Inhaltspezifische Aktionen

Close Nucleon Encounters


06.02.2020 von 16:15 bis 17:30 (Europe/Berlin / UTC100)


Seminarraum 511, II. Physikalisches Institut, Heinrich-Buff-Ring 16

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HIC for FAIR Colloquium

Prof. Mark Strikman

Pennsylvania State University

Donnerstag, 06.02.2020, 16:15 - 17:30
Seminarraum 511, II. Physikalisches Institut, Heinrich-Buff-Ring 16

Prof. L. von Smekal


Importance of short-range nucleon correlations (SRC) for microscopic description of the nuclear structure was understood already in the fifties by the leaders of the nuclear theory such as H.Bethe. Numerous attempts to observe SRC experimentally in the sixties have failed. So, by late seventies the task experimental observation of SRCs was considered hopeless. We have argued in late seventies that the problem was with the use of processes in which energy and momentum transfer to the nucleus were not high enough. Price to pay for use of high energy processes is the need to account for dominance of the space – time evolution of high energy processes along the light cone, which required development of the light cone quantum mechanics of nuclei. Unfortunately, no appropriate experimental facilities were available at that time. The recent progress described in the talk is due to the studies of two classes of hard high momentum transfer reaction – inclusive (e,e’) scattering at xBj > 1, and quasielastic knockout of high momentum nucleons by protons and electrons. The studies directly confirmed a) the presence of universal high momentum proton – neutron and proton - proton SRCs (total probability ~20% for A> 10) , b) dominance of SRC at high nucleon momenta, c) the dominance of pn SRCs in a wide momentum range. Open questions will be outlined and the need for complementary experiments using proton, photon and antiproton beams will be emphasized.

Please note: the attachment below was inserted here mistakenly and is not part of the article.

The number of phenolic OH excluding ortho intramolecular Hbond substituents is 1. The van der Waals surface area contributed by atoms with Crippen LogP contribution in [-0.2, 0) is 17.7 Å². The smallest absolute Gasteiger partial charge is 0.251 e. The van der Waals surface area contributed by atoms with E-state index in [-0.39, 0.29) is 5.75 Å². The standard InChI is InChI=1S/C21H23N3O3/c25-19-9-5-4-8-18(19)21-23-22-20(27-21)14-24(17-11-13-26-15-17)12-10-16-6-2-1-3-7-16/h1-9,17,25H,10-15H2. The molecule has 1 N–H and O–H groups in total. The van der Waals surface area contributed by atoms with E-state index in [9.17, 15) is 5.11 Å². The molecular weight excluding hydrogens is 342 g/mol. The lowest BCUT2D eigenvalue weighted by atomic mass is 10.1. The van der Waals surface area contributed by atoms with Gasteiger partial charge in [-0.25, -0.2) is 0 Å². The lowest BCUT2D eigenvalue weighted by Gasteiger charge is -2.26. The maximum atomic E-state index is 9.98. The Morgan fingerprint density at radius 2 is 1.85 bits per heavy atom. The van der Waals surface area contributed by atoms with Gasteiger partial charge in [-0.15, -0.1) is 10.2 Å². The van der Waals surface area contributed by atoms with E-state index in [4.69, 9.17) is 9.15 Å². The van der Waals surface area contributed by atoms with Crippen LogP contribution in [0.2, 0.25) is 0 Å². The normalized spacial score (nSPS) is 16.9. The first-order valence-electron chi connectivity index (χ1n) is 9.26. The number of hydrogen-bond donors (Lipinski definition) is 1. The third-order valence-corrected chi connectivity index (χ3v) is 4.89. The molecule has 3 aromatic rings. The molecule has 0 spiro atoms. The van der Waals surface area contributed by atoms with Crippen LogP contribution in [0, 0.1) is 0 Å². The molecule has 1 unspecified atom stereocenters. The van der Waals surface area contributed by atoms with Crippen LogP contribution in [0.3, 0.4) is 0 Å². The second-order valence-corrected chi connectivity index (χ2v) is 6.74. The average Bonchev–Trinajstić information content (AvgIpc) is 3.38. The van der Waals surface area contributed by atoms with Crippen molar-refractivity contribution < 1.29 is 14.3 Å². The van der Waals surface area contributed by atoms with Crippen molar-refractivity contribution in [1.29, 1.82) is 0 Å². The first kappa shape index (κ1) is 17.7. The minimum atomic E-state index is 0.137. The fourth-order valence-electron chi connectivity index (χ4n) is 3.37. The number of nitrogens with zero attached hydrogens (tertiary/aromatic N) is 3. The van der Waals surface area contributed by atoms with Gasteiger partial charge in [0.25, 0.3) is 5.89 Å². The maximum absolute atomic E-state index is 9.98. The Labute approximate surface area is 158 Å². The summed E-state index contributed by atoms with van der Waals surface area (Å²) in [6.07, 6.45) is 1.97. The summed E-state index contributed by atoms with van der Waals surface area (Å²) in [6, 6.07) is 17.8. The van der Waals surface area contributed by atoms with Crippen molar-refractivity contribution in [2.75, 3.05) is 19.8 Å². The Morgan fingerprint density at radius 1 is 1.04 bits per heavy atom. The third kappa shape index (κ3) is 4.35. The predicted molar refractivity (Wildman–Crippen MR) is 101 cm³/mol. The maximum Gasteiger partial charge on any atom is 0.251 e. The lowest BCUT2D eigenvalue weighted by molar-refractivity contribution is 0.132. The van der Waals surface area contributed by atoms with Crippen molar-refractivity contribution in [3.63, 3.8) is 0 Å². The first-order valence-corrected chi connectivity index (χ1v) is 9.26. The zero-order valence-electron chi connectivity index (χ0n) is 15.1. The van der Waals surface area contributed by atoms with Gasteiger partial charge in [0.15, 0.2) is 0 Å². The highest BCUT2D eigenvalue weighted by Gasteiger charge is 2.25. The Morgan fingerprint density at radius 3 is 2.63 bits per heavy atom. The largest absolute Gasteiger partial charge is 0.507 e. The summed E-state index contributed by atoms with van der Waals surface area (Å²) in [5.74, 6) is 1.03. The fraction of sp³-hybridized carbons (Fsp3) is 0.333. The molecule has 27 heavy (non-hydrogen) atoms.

I will also outline briefly the recent developments in the experimental studies of the EMC effect which suggest that the proton - neutron SRC play dominant role in the EMC effect. In combination with experimental evidence that the SRC are predominantly nucleonic these observations lead to even more stringent restrictions on the theoretical models than the ones which were discussed in the analyses of the nineties. Example of the model which is not killed experimentally will be presented.